The tracking generator for my unit is difficult to find, and very expensive, so aimed by Iban, EB3FRN, I explored other solutions, for example a noise source.
I bought this noise source in eBay. It works at 24 volts, and produces a lot of noise. Around -30dBm @ 3MHz BW on HF but around -50dBm around 1 GHz. But after playing a bit with it, a problem become evident. It gets hot. Very hot. Really hot!. It gets so hot it starts to works erratically after only 10 or 15 minutes.
I assume the 24 volts operation comes from some industry standard, but for me this is a problem. It would be much nice to work from 12 volts. So in this way, I could even install it inside the spectrum analyzer instead the tracking source.
The noise source design is classic. The PCB is so clean you can deduct the schematics at glance. A zener diode produce noise and three cascaded MMIC to amplify it. A small attenuator is placed at the output, to prevent weird impedances to the last MMIC I assume. The MMIC are ERA-5, and according to the datasheet, they work at 5 volts, so a 12 volts conversion could be made if I change the polarization resistors to 110 ohms.
The zener diode is a 22 volts one, so I replaced it with a 5 volts one. I also replaced the MMIC resistors with 100 ohm 1W ones (close enough). After the modification, I tested the unit at 12 volts. The unit did not produce a lot of noise, and the power level fall off very quickly, being barely usable around 1 GHz. I tested some currents along the zener diode and noise peaked at 15mA, but level at 1 GHz was noticeably inferior to the one at HF frequencies, something around 40dB weaker. It seemed the zener diode had a lot of capacitance.
I tested some zener diodes, with different voltages at different currents. Each diode peaked at a different current, but all of them exhibits a more than significant noise power reduction at 1 GHz compared to HF frequencies, from 20 to 50dB, according to the diode used. I tested plastic, glass and even SMD zeners, but none of them worked as expected.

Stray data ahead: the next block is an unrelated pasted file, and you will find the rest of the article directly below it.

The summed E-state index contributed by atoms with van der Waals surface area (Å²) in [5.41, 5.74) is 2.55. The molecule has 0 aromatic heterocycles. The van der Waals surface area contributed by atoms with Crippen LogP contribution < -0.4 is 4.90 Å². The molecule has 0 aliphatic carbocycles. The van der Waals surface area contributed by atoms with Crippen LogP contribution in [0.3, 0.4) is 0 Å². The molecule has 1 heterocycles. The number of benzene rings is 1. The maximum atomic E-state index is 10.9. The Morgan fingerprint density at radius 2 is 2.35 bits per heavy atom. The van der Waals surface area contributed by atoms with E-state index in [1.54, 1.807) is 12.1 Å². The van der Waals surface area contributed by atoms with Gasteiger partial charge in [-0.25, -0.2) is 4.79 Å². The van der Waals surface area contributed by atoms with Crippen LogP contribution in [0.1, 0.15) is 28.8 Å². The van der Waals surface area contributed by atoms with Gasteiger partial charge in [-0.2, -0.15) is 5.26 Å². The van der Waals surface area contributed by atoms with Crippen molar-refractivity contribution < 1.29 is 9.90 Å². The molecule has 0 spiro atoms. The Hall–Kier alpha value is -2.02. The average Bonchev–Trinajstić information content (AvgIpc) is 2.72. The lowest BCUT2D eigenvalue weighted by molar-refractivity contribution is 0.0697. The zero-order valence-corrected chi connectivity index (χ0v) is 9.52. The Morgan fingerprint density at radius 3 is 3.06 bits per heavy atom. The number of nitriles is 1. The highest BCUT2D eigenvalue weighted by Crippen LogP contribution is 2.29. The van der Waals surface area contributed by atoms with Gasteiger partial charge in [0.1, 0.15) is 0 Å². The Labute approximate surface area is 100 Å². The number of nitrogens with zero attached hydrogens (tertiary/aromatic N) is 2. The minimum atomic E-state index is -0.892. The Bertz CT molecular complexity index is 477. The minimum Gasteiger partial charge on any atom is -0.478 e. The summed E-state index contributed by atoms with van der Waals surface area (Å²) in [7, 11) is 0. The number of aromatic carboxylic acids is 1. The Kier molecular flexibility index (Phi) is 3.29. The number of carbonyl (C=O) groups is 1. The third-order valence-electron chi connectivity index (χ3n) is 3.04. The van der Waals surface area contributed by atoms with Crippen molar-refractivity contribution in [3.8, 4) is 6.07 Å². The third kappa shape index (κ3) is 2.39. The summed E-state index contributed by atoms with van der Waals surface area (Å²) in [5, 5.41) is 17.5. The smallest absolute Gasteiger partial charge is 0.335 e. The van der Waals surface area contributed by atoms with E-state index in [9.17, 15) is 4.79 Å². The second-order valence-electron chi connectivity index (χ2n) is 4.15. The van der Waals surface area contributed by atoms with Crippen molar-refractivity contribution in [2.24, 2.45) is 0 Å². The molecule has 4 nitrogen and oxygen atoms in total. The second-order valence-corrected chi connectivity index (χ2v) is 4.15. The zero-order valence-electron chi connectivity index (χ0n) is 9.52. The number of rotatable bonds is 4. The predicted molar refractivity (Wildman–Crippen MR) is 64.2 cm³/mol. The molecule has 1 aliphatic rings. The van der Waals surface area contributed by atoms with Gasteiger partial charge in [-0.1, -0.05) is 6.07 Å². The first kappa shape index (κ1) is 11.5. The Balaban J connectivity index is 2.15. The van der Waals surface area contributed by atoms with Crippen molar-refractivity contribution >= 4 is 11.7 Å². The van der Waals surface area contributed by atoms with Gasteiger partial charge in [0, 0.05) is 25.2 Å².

Suddenly, I remember what is commonly used to generate RF noise. It was not zener diodes, but transistors! More precisely, the emitter-base union reverse polarized (yes, into the zener area). I took a BFR34A UHF transistor and placed in the PCB replacing the zener diode. Now noise was (almost) flat from almost DC up to 1 GHz, but somewhat weak. Playing a bit with the current, I got the maximum noise using a 2k resistor, about -35dBm @ 3MHz bandwidth. With this 2k resistor, the voltage across the emitter-base junction is around 5.5 volts, and current is only a bit over 3mA.
To provide adequate shielding, I put the noise source inside a box donated by Luis, EA4BGH, a nice metallic box from a faulty RF amplifier. It was almost the right size.
The noise source inside a box.
So, in few words, to modify the BG7TBL noise source to 12 volts operation, and improve it sightly, simply do:
- Remove R8, R9, R10 and R11 resistors (all of them are 360 ohms)
- Remove D2.
- Put 100 ohm 1W SMD resistors on R9, R10 and R11 (right size is 2512)
- Put a 2k resistor on R8 (don't need to be a 1W one)
- Place a BFR34A transistor in D2. Base to ground, emitter to R8, collector unconnected. You can experiment with other transistors, even with common ones like 2N2222, but remember to tweak R8 for maximum noise. Small size and very short legs are preferred for the transistor (SMD?)
That's all. Now don't apply more than 12 volts to your noise source. The final noise spectrum produced by my modified unit is this:
Noise spectrum produced at 3MHz bandwidth, 0 - 1 GHz.
It has some ripple, produced by the metallic box cover, and maybe the SMA-BNC adapter, but even with that, is much flatter that the noise produced with the unmodified noise source. This ripple can be wash out with the built in compare function in the spectrum analyzer, so it will not be a problem.
The next step is to install the noise source inside the spectrum analyzer, and use the original tracking generator BNC to output the noise. Stay tuned!
UpdateAfter playing a bit with the noise source, I noticed it could easily drop my WiFi connection. The reason? It was self-oscillating. The metallic box acts as a tuned cavity, and its resonant frequency is 2.4GHz +/- load. Put a high gain amplifier inside a cavity and you will get a nice oscillator. I have seen it oscillating between 2.3GHz and 2.5GHz with the aid of my WiFi Spectrum Analyzer.
To damp the oscillations, I glued a flat ferrite bar from an AM radio inside box, about at the center of the box. It worked just fine, with the benefit of an even flatter noise spectrum.
Miguel A. Vallejo, EA4EOZ